Trans-Pacific Strategic Economic Partnership Agreement
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MEMORANDUM OF UNDERSTANDING ON LABOUR COOPERATION AMONG THE PARTIES TO THE
TRANS-PACIFIC STRATEGIC ECONOMIC PARTNERSHIP AGREEMENT
The Governments of Brunei Darussalam, the Republic of Chile, New Zealand, and the Republic of Singapore (hereinafter referred to collectively as the “Parties”
or individually as a “Party”, unless the context otherwise requires):
Desiring to express an approach dealing with labour issues based on cooperation, consultation and dialogue that takes account of the unique circumstances of each Party, and meet the needs and future aspirations of the Parties;
Recalling our resolve to improve working conditions and living standards
in our respective countries and protect, enhance and enforce the basic workers rights, taking into account the different levels of national development;
Acknowledging that all Parties share a similar commitment to high level standard of labour laws, policies and practices and are committed to uphold them in the context of economic development and trade liberalisation; and
Sharing the common aspiration that free trade and investments should lead to job creation, decent work and meaningful jobs for workers, with terms and conditions of employment which adhere to the core International Labour Organisation (ILO) labour principles.
Article 1: Objectives
The objectives of the Parties shall be to:
(a) promote better understanding of each Party’s labour systems, sound labour policies and practices and improve the capacities and capabilities of the Parties, including non-government sectors;
(b) provide a forum to discuss and exchange views on labour issues of interest or concern with a view to reaching consensus on those issues amongst the involved Parties;
(c) promote better understanding and observance of the principles embodied in the ILO Declaration on Fundamental Principles and Rights
at Work and its Follow-up (1998)1;
(d) support the commitments made by the Parties in this Memorandum of Understanding (MOU), with a view to improving the working conditions and quality of work life amongst employees in their respective countries;
(e) improve the development and management of human capital for enhanced employability, business excellence, and greater productivity for the benefit of both the workers and enterprise; and
(f) facilitate co-operation and dialogue in order to strengthen the broader relationship between the Parties.
Article 2: Key Elements/Commitments
Declaration on Fundamental Principles and Rights at Work and its Follow-up
1 See Attachment 1 (ILO Declaration on Fundamental Principles and Rights at Work and its
Article 3: Cooperation
(a) labour laws and practices, including the promotion of labour rights and obligations and decent work;
(b) compliance and enforcement systems; management of labour disputes;
(c) labour consultation; labour/management co-operation;
(d) social security; and occupational safety and health; and
(e) human capital development, training, and employability.
Article 4: Institutional Arrangements
(a) establish an agreed work programme of cooperative activities;
(b) oversee and evaluate cooperative activities;
serve as a channel for dialogue on matters of mutual interest;
review the operation and outcomes of this MOU; and
provide a forum to discuss and exchange views on labour issues
interest or concern with a view to reaching consensus on those issues
amongst the involved Parties.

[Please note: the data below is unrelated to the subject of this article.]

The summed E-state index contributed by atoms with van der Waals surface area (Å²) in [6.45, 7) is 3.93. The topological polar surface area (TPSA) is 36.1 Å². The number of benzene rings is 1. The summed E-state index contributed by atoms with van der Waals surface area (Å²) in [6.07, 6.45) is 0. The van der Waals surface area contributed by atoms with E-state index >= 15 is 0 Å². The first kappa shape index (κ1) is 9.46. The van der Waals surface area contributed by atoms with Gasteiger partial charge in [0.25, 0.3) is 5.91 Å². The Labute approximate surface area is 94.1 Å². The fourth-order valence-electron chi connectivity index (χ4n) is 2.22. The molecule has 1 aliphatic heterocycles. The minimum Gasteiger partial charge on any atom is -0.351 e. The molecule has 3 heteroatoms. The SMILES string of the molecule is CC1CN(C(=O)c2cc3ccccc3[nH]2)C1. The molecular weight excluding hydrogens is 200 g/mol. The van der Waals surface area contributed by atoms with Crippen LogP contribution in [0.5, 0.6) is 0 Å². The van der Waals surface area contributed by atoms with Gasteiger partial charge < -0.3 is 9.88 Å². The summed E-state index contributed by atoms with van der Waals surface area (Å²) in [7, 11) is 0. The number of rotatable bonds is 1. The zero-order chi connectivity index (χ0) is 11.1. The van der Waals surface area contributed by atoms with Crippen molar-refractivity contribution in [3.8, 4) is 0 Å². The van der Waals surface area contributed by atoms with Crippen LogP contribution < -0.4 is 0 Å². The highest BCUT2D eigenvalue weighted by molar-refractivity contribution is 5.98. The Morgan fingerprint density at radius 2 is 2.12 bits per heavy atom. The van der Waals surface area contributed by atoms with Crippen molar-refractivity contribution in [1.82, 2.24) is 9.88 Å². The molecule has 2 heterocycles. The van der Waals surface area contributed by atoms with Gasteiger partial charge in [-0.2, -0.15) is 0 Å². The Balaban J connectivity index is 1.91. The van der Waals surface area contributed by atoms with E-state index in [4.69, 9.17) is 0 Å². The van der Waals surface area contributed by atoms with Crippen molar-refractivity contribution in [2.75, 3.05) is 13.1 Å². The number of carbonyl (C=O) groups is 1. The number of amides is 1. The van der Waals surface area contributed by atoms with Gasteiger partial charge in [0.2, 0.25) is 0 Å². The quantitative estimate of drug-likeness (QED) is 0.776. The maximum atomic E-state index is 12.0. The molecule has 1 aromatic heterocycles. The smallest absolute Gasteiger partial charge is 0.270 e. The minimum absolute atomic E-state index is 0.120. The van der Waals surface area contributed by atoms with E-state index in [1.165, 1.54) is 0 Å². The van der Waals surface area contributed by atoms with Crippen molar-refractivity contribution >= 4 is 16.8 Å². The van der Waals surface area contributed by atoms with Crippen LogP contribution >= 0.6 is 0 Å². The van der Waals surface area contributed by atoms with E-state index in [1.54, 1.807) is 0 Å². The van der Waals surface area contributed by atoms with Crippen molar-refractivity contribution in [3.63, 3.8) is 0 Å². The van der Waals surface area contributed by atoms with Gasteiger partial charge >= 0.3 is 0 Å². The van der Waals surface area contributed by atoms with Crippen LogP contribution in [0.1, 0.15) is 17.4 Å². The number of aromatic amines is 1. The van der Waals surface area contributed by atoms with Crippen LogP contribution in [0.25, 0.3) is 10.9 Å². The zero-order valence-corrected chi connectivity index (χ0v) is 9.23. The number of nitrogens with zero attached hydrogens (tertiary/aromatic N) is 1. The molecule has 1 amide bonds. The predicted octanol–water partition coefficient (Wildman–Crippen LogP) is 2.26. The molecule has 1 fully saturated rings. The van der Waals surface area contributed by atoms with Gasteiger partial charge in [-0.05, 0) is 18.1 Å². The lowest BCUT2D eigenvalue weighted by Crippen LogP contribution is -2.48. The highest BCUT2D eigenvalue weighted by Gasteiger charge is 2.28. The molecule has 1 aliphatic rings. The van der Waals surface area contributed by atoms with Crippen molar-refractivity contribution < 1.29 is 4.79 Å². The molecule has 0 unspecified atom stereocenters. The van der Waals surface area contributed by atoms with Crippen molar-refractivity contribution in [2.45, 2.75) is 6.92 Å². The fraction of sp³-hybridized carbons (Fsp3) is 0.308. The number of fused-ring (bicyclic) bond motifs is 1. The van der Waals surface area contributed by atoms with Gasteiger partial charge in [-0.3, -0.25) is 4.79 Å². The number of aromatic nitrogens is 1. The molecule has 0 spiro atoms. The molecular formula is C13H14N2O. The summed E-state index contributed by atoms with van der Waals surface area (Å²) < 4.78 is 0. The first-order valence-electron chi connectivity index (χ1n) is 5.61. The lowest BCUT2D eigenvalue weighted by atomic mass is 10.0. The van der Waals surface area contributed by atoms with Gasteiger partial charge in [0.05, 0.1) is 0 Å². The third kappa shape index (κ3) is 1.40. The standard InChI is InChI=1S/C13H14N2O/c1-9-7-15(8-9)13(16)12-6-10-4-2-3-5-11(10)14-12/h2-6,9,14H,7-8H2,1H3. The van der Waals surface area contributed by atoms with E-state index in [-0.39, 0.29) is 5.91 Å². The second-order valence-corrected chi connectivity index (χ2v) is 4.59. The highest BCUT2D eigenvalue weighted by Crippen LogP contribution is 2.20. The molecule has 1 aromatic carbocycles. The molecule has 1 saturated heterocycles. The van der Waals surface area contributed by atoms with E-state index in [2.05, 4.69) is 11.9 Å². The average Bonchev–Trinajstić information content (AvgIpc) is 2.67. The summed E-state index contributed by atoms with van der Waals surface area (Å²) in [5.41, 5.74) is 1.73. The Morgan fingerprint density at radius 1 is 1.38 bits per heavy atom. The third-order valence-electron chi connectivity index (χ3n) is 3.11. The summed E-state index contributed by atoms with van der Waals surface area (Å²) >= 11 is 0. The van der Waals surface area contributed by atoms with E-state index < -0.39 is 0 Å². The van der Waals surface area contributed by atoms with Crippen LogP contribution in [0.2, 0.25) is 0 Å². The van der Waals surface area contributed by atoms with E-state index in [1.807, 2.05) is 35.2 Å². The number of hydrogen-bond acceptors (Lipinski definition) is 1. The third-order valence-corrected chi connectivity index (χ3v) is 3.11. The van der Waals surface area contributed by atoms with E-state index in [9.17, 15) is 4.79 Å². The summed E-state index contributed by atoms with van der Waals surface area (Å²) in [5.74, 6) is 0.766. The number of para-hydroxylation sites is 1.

Article 5: Consultation
Article 6: Final Provisions
IN WITNESS WHEREOF, the undersigned, being duly authorised by their respective Governments, have signed this Memorandum of Understanding.
For Brunei Darussalam For the Republic of Chile
For New Zealand For the Republic of Singapore
ILO Declaration on Fundamental Principles and Rights at Work
86th Session, Geneva, June 1998
Whereas the ILO was founded in the conviction that social justice is essential to
universal and lasting peace;
Whereas economic growth is essential but not sufficient to ensure equity, social progress and the eradication of poverty, confirming the need for the ILO to promote strong social policies, justice and democratic institutions;
Whereas the ILO should, now more than ever, draw upon all its standard-setting, technical cooperation and research resources in all its areas of competence, in particular employment, vocational training and working conditions, to ensure that,
in the context of a global strategy for economic and social development, economic and social policies are mutually reinforcing components in order to create broad-based sustainable development;
Whereas the ILO should give special attention to the problems of persons with special social needs, particularly the unemployed and migrant workers, and mobilize and encourage international, regional and national efforts aimed at resolving their problems, and promote effective policies aimed at job creation;
Whereas, in seeking to maintain the link between social progress and economic growth, the guarantee of fundamental principles and rights at work is of particular significance in that it enables the persons concerned, to claim freely and on the basis of equality of opportunity, their fair share of the wealth which they have helped to generate, and to achieve fully their human potential;
Whereas the ILO is the constitutionally mandated international organization and the competent body to set and deal with international labour standards, and enjoys universal support and acknowledgement in promoting Fundamental Rights at Work as the expression of its constitutional principles;
Whereas it is urgent, in a situation of growing economic interdependence, to reaffirm the immutable nature of the fundamental principles and rights embodied
in the Constitution of the Organization and to promote their universal application;
The International Labour Conference
(a) that in freely joining the ILO, all Members have endorsed the principles and rights set out in its Constitution and in the Declaration of Philadelphia, and have undertaken to work towards attaining the overall objectives of the Organization to the best of their resources and fully in line with their specific circumstances;
(b) that these principles and rights have been expressed and developed in the form of specific rights and obligations in Conventions recognized as fundamental both inside and outside the Organization.